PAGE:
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Research Article Open Access
Objective: This study compares biomarkers of oxidative stress and neurological in patients of Alzheimer's disease (AD) and Diabetes Mellitus (DM) to evaluate mechanisms of oxidative stress and inflammation in the pathogenesis of AD.
Methods: Serum concentrations of 3-nitrotyrosine, Isoprostane, Protein Carbonyl, Malondialdehyde, Nitric Oxide, Asymmetrical Dimethyl-L-Arginine, Glutathione, and Homocysteine (as oxidative stress markers); adiponectin, fetuin A, insulin, soluble receptor of advanced glycation end products (sRAGE), IGF-I and Amylin (Insulin Resistance (IR) markers), serum amyloidβ (Aβ) and S100B protein (as neurological markers) were measured in controls, Type 2DM with or without AD, patients with AD with or without DM.
Results: Even though levels of Aβ-40 was significantly higher in DM -OAD+ AD patients than DM-OAD patients (p<0.001) in AD-CEI and AD-CEI+DM groups no significant difference was observed; suggesting that higher Aβ-40 levels can be used in diagnosing the diabetes-related Alzhimer’s disease. S100B, on the other hand, was higher significantly in all AD groups (AD, AD-CEI, AD+DM-OAD) compared to Control and to solely DM group without AD (p<0.001 for control and DM respectively) which suggest that S100B can be used as a neurological biomarker independent from DM and can be used in monitoring the progression of AD. Also fetuin-A can be used in monitoring the progression and adiponectin for determining the onset of AD. Conclusions: By regulating the glycemia and IR, oxidative stress can be controlled and development of Alzheimer's disease in diabetic patients can be slowed down.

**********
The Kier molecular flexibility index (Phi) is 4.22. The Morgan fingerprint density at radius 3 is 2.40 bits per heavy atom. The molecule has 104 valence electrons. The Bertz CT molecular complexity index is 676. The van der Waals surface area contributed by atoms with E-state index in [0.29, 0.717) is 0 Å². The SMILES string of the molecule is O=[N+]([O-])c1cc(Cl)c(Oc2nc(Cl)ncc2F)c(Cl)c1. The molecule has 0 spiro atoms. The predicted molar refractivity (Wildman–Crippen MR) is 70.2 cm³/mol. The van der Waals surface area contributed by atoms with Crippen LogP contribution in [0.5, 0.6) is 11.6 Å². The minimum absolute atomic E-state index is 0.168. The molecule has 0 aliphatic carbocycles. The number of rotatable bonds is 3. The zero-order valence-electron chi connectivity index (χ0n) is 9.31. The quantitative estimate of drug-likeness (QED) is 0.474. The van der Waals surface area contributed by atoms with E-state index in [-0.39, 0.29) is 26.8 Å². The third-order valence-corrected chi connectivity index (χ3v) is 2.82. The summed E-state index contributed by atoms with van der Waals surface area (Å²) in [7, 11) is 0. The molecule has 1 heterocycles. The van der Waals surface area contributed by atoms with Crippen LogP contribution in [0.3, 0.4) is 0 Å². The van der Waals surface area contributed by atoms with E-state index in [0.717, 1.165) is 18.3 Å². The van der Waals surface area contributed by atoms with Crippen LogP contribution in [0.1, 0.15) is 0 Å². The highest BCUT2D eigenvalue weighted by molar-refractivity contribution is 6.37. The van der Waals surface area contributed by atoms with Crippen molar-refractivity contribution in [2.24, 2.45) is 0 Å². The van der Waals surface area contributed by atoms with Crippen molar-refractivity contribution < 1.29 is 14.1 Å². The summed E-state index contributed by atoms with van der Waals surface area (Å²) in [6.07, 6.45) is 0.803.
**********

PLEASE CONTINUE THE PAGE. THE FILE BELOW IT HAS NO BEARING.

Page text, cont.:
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Author(s): Dildar Konukoglu Sinem Firtina Gokhan Erkol and I Murat Bolayirli
Behavioral Neurology, Cognitive Neurology, Alzheimer's Disease,Diabetes Mellitus